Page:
When the chief of California’s snow measurements conducts his manual surveys, he usually does it in style, skimming the snow in cross-country skis as reporters plod behind him in snowshoes.
No need this time. The vast meadow around Phillips, a remote spot near Echo Summit, was mostly grass and dirt Wednesday, with pitifully small patches of snow. Frank Gehrke, the Department of Water Resources employee who runs the survey, wore simple winter boots as he walked the 200-yard course off Highway 50 to complete the first official snow survey of the season.
When the measurements were done, Gehrke reported the dismal numbers: just 1.3 inches of snow on average, and a “snow water content” of 0.4 inches. That was 3 percent of average for early January.
“While we would have liked to have had more snow at the first of the year, I believe more will come,” said DWR Director Grant Davis, who accompanied Gehrke on the snow survey.
The survey at Phillips, a former post office and stage coach stop at an elevation of 6,800 feet, is mainly a ceremonial affair, and Wednesday’s results weren’t typical of how the state is faring. Overall, the Sierra Nevada snowpack is about 24 percent of normal, based on electronic readings from “snow pillows” scattered throughout the mountains, and Davis and Gehrke expressed hope that the rest of the winter will bring better results.
“We’re very early in the season,” Gehrke said. “We have had very dramatic turnarounds.”
Davis added, “I’m not going to say the anxiety level is any higher than normal.”
Nonetheless, the statistics were a sobering reminder of the fickle nature of California winters. The state endured five years of epic drought, which ended with last winter’s record-setting precipitation. Now the season is off to a dry start.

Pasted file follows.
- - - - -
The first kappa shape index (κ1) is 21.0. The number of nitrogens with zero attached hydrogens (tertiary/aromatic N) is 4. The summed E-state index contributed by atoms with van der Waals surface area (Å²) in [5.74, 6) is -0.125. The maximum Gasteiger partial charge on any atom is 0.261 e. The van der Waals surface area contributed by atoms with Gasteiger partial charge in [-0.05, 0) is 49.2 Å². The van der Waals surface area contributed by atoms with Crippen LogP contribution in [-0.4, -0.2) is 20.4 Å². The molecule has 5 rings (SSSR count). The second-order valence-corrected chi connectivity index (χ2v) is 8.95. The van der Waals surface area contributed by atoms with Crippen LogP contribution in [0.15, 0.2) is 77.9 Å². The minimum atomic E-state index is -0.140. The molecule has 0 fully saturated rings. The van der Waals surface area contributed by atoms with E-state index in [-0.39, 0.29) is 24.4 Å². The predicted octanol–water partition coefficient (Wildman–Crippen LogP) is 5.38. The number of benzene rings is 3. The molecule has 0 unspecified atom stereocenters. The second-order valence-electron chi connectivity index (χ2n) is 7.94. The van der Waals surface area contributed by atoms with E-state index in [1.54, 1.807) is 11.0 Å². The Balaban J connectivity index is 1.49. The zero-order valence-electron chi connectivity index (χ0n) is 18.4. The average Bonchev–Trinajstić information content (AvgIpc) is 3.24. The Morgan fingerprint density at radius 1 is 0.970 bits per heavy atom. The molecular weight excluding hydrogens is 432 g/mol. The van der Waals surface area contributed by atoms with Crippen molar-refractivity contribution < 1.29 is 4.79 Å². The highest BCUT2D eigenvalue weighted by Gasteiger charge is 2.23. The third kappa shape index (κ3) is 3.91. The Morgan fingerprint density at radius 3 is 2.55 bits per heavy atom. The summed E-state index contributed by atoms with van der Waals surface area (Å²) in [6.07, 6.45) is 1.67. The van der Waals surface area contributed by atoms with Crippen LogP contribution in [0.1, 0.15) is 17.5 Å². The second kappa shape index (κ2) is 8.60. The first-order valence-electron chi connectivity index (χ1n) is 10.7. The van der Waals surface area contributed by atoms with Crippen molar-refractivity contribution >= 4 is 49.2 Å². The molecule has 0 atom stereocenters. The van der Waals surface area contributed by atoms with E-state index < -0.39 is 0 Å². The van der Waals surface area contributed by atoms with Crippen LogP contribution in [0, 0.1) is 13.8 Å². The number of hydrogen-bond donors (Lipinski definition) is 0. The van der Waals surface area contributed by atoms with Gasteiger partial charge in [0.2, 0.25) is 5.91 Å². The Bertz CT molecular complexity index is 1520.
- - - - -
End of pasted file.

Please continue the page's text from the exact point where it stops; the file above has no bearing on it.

Michelle Mead of the National Weather Service, who walked the meadow with Gehrke and Davis, pleaded with Californians to continue to conserve water.
A break in the weather was expected as early as Wednesday evening. The weather service’s forecast called for a mixture of rain and snow, extending through late Saturday. For Sacramento, the rainfall would be the first since Dec. 20.
But the upcoming storms aren’t expected to be “atmospheric rivers,” the deluges that can quickly turn a dry winter into a wet one. This week’s precipitation was expected to bring rain for the most part, with snowfall in most mountain areas hitting only 2 inches or so.
Although state officials welcome precipitation in any form, they prefer lots of snow because the Sierra can act as a second set of reservoirs, holding water until summer and fall.
In any event, Mead said this week’s precipitation was a sign that the high-pressure ridge hovering over the Pacific, which has effectively blocked most of the storms, is weakening. She said more precipitation is expected next week.
“Showers into next weekend,” she said. “That is a good sign for us.”